It’s undeniable that most assisted living residents have lived quite a while, but what terms should we use to describe these venerable adults?
The language surrounding aging can be sensitive. The word that’s used for people who have lived more than six or seven decades has changed with time. Bryan Garner wrote in Modern American Usage:
“‘Elderly’ began as a euphemism for aged ‘old’, but even ‘elderly’ has now acquired negative connotations. Perhaps ‘senior’, the newest euphemism, will one day have to be replaced as our youth-dominated popular culture continually denigrates anything associated with old people…As a noun, “the elderly has undergone pejoration and is now general discussed in favor of ‘senior citizens’. Deciding at what age people become ‘the elderly’ must be left to your own good judgment. That’s one good advantage of ‘senior citizen’: American culture has loosely established that you become a senior citizen at 60 to 65.”
Thomas Cole, director of McGovern Center for Humanities and Ethics at the University of Texas Healthy Science Center at Houston, hypothesized why “elderly” may have taken on a slightly negative connotation lately, “We’ve tried ‘elder’ but people don’t like that because it reminds them of the patriarchy of the church.”
But while usage guru Bryan Garner may suggest “senior citizen” there is already a rebellion against the term. The New Old Age blog discussed the language of aging last year in an excellent article titled “Elderly” No More. The author, Judith Graham, asked aging experts, most of whom are 60+ themselves, what they believe we should call adults over age 65. First she put the question to Ann Fishman, president of Generational Targeted Marketing. Fishman says we should abandon the practice of defining people by their age: “For heavens’ sake, don’t call them anything. Let’s talk about their interest and values.”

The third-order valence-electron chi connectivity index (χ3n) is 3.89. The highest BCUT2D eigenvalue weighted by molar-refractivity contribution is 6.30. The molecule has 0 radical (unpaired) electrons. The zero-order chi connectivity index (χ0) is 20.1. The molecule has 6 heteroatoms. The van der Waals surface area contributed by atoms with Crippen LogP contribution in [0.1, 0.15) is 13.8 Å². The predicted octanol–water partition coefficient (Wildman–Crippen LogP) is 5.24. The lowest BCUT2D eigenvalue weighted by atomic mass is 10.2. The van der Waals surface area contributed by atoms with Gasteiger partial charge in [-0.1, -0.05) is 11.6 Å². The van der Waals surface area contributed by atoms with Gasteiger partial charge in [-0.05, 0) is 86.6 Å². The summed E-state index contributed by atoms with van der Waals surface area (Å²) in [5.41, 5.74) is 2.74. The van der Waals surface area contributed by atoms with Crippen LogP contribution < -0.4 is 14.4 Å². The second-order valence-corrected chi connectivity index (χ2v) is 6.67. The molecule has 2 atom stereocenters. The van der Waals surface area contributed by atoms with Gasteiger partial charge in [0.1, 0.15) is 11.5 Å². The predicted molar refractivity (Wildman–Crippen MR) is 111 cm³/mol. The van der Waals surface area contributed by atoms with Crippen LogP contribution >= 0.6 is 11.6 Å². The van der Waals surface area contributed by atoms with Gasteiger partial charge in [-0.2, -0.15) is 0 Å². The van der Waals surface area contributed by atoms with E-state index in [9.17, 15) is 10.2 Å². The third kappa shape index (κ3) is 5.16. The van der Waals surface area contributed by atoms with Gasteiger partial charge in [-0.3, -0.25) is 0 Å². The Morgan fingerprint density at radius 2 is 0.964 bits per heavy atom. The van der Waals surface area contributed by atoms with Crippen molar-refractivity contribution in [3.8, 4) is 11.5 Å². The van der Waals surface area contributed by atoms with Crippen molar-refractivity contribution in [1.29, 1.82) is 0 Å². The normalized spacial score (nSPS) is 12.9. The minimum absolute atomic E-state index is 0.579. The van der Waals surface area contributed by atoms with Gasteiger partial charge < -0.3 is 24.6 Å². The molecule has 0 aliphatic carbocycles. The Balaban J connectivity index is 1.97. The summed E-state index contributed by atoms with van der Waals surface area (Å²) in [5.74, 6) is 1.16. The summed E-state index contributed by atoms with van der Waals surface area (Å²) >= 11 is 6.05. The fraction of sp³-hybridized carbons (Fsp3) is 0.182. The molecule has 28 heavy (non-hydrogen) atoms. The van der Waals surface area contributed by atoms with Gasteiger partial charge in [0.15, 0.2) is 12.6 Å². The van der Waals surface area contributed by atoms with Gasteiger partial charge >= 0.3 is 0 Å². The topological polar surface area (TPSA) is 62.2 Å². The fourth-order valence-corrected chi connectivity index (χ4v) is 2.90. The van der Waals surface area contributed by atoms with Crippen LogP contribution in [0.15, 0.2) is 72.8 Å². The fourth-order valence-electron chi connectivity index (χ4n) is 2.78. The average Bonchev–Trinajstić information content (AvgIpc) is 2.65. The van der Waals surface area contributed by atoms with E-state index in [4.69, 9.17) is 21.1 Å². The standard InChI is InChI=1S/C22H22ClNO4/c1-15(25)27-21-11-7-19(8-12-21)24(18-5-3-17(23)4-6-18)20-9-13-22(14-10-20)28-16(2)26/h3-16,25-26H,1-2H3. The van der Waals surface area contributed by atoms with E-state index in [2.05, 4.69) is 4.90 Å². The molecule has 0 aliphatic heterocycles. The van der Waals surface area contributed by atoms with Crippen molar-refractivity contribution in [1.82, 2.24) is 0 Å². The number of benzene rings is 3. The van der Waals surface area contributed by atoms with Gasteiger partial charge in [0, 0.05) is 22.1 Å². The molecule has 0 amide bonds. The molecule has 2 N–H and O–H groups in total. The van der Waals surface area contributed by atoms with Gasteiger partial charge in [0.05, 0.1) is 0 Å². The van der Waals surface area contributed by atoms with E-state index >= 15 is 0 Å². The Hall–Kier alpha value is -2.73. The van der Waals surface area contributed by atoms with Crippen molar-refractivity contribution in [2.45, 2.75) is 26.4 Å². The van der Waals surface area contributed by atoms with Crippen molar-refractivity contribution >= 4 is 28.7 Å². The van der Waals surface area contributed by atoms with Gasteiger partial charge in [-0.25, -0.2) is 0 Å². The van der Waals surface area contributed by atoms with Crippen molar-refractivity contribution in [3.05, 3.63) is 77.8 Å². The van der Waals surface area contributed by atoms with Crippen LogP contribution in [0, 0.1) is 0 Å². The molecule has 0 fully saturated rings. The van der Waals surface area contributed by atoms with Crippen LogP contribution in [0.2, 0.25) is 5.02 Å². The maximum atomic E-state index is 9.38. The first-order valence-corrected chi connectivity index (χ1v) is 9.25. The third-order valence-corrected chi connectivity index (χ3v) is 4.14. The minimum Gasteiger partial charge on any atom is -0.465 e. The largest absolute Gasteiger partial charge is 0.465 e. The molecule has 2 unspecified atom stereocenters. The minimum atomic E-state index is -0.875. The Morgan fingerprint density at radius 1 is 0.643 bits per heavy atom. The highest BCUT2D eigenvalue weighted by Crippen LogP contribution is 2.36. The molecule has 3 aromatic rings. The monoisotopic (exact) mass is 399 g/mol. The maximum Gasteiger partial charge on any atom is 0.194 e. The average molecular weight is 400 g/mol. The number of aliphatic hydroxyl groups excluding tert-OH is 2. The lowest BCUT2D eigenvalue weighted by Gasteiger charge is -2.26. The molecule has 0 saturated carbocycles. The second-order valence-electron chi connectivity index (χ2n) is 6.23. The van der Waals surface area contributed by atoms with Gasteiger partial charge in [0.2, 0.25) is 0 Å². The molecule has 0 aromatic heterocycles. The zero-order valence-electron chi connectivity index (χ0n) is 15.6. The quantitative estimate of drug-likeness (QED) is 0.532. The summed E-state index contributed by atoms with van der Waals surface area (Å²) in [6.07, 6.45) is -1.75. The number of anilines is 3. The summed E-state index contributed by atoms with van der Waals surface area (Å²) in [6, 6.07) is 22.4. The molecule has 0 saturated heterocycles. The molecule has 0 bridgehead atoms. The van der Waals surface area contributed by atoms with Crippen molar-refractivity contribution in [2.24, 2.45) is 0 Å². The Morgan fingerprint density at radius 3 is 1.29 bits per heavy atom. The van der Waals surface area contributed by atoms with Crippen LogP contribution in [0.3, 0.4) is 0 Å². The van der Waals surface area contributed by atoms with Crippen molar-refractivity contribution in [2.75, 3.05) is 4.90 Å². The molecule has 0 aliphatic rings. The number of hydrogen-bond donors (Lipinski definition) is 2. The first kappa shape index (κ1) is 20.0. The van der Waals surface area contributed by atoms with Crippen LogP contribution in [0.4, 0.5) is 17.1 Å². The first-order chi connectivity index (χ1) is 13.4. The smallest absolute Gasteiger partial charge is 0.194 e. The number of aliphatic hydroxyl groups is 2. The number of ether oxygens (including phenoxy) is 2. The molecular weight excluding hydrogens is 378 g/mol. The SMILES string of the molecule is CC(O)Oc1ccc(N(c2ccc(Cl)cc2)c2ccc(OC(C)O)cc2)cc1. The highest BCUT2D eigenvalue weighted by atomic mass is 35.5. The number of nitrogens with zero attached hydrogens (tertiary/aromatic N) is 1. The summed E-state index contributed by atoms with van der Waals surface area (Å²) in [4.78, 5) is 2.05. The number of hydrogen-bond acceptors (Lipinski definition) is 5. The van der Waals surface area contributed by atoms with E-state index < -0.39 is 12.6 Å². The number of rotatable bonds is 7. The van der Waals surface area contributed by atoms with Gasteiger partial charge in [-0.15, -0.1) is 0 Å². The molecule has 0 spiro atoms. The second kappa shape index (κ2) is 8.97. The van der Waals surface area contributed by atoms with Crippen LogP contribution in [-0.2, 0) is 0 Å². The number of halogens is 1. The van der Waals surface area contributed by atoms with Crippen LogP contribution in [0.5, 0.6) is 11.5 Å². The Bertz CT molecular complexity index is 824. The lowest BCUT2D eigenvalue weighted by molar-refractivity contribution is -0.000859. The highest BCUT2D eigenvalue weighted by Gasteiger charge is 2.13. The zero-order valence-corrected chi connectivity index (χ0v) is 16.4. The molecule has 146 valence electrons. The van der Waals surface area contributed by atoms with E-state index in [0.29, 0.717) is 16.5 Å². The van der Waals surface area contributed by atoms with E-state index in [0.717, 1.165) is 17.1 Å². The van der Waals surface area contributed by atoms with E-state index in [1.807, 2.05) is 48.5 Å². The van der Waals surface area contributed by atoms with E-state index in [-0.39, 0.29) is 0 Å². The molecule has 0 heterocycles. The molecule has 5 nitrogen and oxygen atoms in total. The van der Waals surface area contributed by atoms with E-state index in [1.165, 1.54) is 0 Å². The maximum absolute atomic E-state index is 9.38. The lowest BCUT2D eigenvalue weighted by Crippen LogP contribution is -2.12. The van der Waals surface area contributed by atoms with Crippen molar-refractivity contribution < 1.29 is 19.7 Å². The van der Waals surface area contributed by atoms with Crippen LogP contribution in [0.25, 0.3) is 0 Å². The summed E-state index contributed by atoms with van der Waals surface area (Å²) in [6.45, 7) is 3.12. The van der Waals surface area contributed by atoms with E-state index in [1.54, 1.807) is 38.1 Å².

Graham also asked Harry Moody, a director at AARP and a long lived gentleman himself (67 years), the term that he prefers. “Personally, I tend to use the term ‘older people’ because it’s the least problematic. Everyone is older than someone else’. But like Ann Fishman, he balked at the idea of age as an identity. “Much of the time, it’s completely unnecessary to use age as an identifier at all. People don’t like it.”
And Dee Wadsoworth, a gerontologist at the Preston Hollow Presbyterian Church in Dallas said, “We don’t call people ‘junior citizens,’ so why do we call them ‘senior citizens’? Boomers will never identify with ‘senior’ — that’s their parents, not them. Senior centers, agencies on aging, other organization with the word ‘senior’ in them are all going to have to change their names if they want to draw the boomers’.
But not everyone is so politically correct. Erica Manfred of Woodstock, NY commented on the New Old Age article saying, “I’m an old lady and proud of it!”
Do you feel as old as you are? Do you consider yourself a senior citizen? Do you agree that there are different stages of aging? We welcome your comments below.